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Cambodian School Denies Links to Turkish Cleric Gulen


FILE - U.S.-based cleric Fethullah Gulen, whose followers Turkey blames for a failed coup, speaks to journalists at his home in Saylorsburg, Pa., July 16, 2016.

FILE - U.S.-based cleric Fethullah Gulen, whose followers Turkey blames for a failed coup, speaks to journalists at his home in Saylorsburg, Pa., July 16, 2016.

A school in Cambodia has denied having links to the network led by self-exiled Turkish cleric Fethullah Gulen, who Turkey claims was behind a bloody coup attempt on July 15.

Rumors that the Zaman Group, which runs the Zaman International School (ZIS) in Cambodia, was part of Fethullah’s Hizmet movement were dismissed this week by a company spokesman.

“We strongly condemn the coup attempt in Turkey; we are so unhappy about that," said Hakan Atasever, public relations director for the Zaman Group. "For Zaman School, this is a groundless claim, so we definitely deny the link with a terrorist organization.”

He added that the school had called upon the Turkish envoy to Cambodia to make it clear to the government that no links existed between Zaman and Hizmet.

“It is not going to affect the whole school process because it is not an official explanation made by the Cambodian government,” he said.

Ros Salin, a Ministry of Education spokesperson, said the issue was “a diplomatic issue between one country and another. Therefore, the Education Ministry has nothing to do with this yet.”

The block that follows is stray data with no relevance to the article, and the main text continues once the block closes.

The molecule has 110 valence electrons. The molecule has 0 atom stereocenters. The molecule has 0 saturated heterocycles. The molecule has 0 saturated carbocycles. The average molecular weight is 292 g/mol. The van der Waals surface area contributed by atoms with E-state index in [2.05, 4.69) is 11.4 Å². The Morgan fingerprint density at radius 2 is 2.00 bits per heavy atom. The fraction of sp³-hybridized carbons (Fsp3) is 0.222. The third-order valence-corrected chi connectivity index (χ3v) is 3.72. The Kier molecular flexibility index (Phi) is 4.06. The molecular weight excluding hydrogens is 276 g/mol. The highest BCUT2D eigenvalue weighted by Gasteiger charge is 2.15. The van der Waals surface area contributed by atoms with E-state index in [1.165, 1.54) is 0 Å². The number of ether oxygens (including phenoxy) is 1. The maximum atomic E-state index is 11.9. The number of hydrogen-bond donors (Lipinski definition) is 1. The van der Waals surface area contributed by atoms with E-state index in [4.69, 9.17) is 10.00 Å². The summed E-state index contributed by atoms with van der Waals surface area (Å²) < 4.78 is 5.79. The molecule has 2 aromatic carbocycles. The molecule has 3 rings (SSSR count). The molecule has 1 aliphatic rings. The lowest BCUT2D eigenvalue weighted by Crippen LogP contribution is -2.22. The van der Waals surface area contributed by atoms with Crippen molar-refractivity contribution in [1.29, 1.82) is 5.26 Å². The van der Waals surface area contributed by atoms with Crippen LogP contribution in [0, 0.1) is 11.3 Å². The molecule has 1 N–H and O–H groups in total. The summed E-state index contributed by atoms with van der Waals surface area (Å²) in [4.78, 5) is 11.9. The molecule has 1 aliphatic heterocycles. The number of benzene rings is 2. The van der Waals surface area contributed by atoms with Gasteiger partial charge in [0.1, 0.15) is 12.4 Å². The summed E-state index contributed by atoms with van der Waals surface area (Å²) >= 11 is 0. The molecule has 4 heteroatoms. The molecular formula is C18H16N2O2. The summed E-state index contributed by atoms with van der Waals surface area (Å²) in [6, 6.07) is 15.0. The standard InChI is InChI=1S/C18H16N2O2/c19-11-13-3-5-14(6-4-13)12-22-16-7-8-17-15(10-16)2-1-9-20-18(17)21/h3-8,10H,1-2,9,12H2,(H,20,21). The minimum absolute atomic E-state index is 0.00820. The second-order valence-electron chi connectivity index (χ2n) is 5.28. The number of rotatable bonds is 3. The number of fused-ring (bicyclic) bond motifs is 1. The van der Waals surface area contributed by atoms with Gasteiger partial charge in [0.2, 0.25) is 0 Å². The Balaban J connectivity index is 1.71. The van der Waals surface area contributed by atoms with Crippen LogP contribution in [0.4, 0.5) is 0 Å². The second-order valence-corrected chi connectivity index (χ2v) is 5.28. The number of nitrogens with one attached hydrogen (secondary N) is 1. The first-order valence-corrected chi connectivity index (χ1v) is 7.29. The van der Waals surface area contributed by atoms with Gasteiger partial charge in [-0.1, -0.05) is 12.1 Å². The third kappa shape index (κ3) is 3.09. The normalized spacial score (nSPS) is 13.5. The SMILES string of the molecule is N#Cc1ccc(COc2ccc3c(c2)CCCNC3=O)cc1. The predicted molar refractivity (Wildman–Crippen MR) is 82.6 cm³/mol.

Independent institution

ZIS is an independent coeducational school with about 2,000 students. Founded in 1997, it has four main campuses divided into three categories, including kindergarten, high school and university. Each of these divisions is led by a principal.

In an interview with VOA Khmer, Atasever said that after the fall of the Khmer Rouge, Cambodia needed human resources, and Zaman saw an opportunity to contribute to the country’s future.

“The vision of school is to bring up individuals to have responsibility, to educate students to be capable enough to serve their own country,” he said.

The school is licensed by the Cambodian Ministry of Education, and it is a member of the Council of International Schools.

Having operated for almost 20 years, the school teaches English and Khmer in classes as it follows the Cambridge system and international curriculum, as well as the official local curriculum set by the Ministry of Education.

Holasorya Soem, a sophomore in the Department of Banking and Finance at Zaman University, said she chose to study at ZIS because of the high standards of teaching.

“Zaman does not just have Cambodian students studying there. It’s full of people from different backgrounds and countries,” she said.

Pitou Phy, another student at the school, said that “in terms of quality and the environment, Zaman is a great educational environment.”

This report was produced in collaboration with VOA's Khmer service.

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